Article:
Emerald Group Publishing Limited
Copyright © 2011, Emerald Group Publishing Limited
European robotics: from excellent research to innovative products tackling societal challenges
Article Type: News From: Industrial Robot: An International Journal, Volume 38, Issue 5
Europe’s most urgent societal challenges – from ageing society to sustainable manufacturing and increasing security threats – offer excellent business opportunities for the European robotics industry. “To become a world leader we have to increase the pace of innovation to bring Europe’s excellent robotics research to the market”, says Bernd Liepert, CTO of KUKA AG, CEO of KUKA Laboratories GmbH and EUROP President on the occasion of the European Robotics Forum 2011. Supported by the European Commission through the euRobotics Coordination Action, more than 340 robotics researchers from industry and academia, as well as entrepreneurs and public investors are meeting from 6 to 8 April 2011 in Sweden to discuss the latest developments, research challenges and business opportunities for European robotics. The theme of the forum is “Enabling innovation: from research to products”. The Swedish robotics initiative Robotdalen hosts the event.
Robotics – a market for the future
According to Bernd Liepert, we will in the near future find robots and devices with robotic functions employed almost everywhere. Robots will naturally interact with people both physically and cognitively based on advanced communication and information processing – in all areas of our lives. For Bernd Liepert robotics will be a key element for dealing with societal challenges like the ageing of society, the creation and retention of equal opportunity and high-quality employment, protection against external and internal threats to security and for keeping manufacturing and production in Europe. It is through robotics and automation that companies can compensate the competitive disadvantage of higher labour costs in Europe.
European robotics – almost as strong as before the crisis
The year 2010 was a very good year for the European robotics industry. According to the IFR Statistical Department, about 30,000 industrial robots were sold in Europe, 45 percent more than in 2009. This is still about 15 percent lower than the peak levels of 2007 and 2008, but Europe is catching up. Europe has a global industrial robotics market share of approximately 30 percent. In 2010, more than 115,000 industrial robots were sold world wide. The automotive industry is going to broaden its product portfolio which will require new manufacturing lines. The application of robots in other industries, i.e. the chemical, electronics, food and mechanical engineering industries will further increase. Ola Svanström, Head of Product Management at ABB’s Business Unit Robotics, foresees a growing demand in alternative energy sources and an increased willingness to invest within this area. “This will likely increase the rate of robot installations, e.g. in the production of solar cells and wind turbines”, says Ola Svanström. Improvements in safety, flexibility and usability of robots will further facilitate access to new markets.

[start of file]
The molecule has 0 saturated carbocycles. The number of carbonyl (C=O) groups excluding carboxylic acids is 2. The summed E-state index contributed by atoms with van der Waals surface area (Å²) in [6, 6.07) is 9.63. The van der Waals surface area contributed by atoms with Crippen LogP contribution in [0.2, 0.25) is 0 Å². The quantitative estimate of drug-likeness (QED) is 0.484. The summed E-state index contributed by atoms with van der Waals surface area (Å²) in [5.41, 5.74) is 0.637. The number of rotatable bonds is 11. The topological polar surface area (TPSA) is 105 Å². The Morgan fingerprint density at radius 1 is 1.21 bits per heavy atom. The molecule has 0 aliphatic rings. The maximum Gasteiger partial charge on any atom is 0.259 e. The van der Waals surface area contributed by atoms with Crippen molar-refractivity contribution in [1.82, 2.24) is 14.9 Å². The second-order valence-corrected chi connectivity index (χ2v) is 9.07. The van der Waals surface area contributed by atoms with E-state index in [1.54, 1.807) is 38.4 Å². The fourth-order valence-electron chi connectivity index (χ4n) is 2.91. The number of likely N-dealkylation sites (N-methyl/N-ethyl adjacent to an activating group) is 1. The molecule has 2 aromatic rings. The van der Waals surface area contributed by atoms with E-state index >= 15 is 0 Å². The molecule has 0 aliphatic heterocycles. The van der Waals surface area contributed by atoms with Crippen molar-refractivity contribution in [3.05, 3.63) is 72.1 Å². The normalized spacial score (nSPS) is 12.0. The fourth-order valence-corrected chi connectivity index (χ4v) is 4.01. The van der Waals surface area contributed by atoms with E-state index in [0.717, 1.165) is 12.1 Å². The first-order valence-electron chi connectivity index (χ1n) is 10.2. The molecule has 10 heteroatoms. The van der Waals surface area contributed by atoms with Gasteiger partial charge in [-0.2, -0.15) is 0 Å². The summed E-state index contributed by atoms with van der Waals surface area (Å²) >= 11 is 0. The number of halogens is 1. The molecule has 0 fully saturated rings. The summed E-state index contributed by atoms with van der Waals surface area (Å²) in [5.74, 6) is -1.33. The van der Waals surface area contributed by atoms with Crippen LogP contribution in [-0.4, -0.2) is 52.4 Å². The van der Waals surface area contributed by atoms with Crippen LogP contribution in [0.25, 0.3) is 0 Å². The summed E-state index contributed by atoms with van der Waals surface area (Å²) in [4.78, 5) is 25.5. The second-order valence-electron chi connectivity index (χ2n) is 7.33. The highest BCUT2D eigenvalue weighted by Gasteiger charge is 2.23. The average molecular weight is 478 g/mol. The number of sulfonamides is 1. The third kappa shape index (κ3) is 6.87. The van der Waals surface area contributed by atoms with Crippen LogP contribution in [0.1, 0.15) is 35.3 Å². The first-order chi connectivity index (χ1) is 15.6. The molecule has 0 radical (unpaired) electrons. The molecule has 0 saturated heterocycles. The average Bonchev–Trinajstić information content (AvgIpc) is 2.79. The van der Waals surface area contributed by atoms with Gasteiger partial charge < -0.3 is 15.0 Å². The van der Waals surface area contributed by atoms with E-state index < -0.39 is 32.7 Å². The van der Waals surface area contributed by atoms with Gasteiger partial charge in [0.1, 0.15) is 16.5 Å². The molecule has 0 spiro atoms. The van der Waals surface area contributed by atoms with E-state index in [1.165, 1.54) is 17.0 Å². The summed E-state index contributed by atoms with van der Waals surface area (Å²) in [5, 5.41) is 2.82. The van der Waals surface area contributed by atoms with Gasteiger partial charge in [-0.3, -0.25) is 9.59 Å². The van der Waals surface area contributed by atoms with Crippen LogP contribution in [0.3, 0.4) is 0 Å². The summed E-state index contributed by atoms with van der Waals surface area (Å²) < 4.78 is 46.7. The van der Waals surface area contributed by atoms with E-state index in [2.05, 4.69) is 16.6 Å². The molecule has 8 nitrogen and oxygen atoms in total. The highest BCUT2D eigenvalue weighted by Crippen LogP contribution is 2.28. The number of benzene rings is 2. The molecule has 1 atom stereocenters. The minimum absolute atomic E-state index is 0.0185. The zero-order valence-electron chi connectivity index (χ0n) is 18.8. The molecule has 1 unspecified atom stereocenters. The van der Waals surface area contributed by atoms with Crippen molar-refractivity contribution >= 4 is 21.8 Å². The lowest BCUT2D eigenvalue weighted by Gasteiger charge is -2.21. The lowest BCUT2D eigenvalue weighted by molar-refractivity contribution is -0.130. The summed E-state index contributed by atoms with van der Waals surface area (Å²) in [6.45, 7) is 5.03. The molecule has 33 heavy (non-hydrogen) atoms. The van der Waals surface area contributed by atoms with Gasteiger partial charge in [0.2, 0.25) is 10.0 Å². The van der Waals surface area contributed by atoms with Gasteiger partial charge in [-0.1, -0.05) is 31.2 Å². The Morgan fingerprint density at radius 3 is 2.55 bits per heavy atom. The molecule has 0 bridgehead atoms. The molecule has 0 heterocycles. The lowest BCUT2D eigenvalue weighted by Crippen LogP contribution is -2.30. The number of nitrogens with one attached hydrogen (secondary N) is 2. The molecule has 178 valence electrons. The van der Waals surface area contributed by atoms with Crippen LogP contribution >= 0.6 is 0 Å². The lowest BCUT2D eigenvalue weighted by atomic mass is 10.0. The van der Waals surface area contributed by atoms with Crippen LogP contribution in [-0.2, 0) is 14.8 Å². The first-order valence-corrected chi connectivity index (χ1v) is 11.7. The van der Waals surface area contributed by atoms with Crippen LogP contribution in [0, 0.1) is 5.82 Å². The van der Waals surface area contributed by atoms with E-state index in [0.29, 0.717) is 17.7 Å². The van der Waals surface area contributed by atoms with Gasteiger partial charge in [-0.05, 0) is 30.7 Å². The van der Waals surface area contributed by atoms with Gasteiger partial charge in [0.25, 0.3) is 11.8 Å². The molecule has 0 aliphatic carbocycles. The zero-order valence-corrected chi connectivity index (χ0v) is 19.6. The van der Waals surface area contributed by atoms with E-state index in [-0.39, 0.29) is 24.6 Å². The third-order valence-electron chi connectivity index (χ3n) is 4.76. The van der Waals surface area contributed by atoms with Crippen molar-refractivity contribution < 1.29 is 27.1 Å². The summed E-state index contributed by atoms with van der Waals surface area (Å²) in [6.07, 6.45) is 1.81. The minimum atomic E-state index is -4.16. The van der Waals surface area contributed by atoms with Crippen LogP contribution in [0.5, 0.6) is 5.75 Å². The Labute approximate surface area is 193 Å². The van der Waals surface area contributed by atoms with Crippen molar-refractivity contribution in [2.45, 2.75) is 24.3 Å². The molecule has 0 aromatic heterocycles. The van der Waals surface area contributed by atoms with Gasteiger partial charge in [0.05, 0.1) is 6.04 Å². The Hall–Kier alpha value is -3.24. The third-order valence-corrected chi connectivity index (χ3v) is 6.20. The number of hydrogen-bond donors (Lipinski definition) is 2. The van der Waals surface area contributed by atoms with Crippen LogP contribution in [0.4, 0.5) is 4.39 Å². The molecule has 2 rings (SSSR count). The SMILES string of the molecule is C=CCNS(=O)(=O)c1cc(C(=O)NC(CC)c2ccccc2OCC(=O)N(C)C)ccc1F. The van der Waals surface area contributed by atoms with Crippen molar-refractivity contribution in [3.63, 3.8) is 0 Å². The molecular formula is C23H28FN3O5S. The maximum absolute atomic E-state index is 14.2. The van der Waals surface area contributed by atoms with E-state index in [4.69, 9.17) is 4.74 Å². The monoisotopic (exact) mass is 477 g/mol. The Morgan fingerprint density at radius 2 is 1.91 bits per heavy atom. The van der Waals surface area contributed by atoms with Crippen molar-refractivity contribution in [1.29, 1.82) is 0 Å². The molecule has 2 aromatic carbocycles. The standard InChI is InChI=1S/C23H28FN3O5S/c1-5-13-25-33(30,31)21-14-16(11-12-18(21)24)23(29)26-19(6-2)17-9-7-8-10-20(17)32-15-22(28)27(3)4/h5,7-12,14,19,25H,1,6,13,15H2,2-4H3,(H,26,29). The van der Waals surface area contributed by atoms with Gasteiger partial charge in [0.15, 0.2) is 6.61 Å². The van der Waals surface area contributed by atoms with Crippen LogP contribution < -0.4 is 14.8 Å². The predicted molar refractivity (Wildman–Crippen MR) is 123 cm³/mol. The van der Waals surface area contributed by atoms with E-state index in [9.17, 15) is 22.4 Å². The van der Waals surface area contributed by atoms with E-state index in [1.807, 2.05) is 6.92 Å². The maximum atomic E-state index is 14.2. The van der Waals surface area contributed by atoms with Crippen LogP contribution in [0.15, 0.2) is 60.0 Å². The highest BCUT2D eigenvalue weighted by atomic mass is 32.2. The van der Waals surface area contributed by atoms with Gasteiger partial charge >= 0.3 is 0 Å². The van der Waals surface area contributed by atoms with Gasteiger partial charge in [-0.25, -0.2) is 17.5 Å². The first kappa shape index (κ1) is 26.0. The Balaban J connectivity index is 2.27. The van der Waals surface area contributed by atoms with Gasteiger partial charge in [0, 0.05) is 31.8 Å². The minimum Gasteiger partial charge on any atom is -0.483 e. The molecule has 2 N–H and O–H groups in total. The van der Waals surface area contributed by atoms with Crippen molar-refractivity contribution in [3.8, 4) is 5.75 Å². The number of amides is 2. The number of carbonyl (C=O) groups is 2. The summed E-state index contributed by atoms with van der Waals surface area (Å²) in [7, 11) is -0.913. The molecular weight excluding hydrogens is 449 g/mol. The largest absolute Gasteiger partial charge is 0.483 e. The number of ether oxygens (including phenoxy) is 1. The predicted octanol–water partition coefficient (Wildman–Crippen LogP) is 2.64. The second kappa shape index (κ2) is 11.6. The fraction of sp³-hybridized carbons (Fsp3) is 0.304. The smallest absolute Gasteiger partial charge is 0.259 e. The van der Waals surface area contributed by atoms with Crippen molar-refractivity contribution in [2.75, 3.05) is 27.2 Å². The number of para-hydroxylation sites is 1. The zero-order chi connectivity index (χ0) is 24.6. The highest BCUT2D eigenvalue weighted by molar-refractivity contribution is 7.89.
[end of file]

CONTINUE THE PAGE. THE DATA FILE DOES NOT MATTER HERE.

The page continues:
The European Robotics Forum 2011 – a success story
More than 340 European robotic researchers from industry and academia have followed the invitation of European Robotics Technology Platform (EUROP) and European Robotics Research Network (EURON) to participate in the European Robotics Forum in Västerås. For the second time, the two European robotics sister networks have organised their annual meetings together. The huge number of participants confirms the decision of EUROP and EURON to join forces and grow together. “The Who-is-Who of European robotics has come to the Forum which has become the biggest think tank for robotics in Europe”, says Herman Bruyninckx. He sees the reason for the success in the Forum’s format. Most of the 42 workshops of the Forum have been proposed and organised by the members of the European robotics community itself. “Everybody is eager to show the latest results of research and discuss where it leads”, states Herman Bruyninckx.
High level of public funding
The European Commission spent €536 million in the period 2007-2012 for cognitive and robotics-related research, bringing it into a leadership position. This funding is gratefully acknowledged by the European robotics community. Finishing the event Bernd Liepert and Herman Bruyninckx both agree that now the time is ripe to significantly accelerate innovation by strengthening the ties between academia and industry and by making public funding available for testing and validating the excellent research results in industrial settings.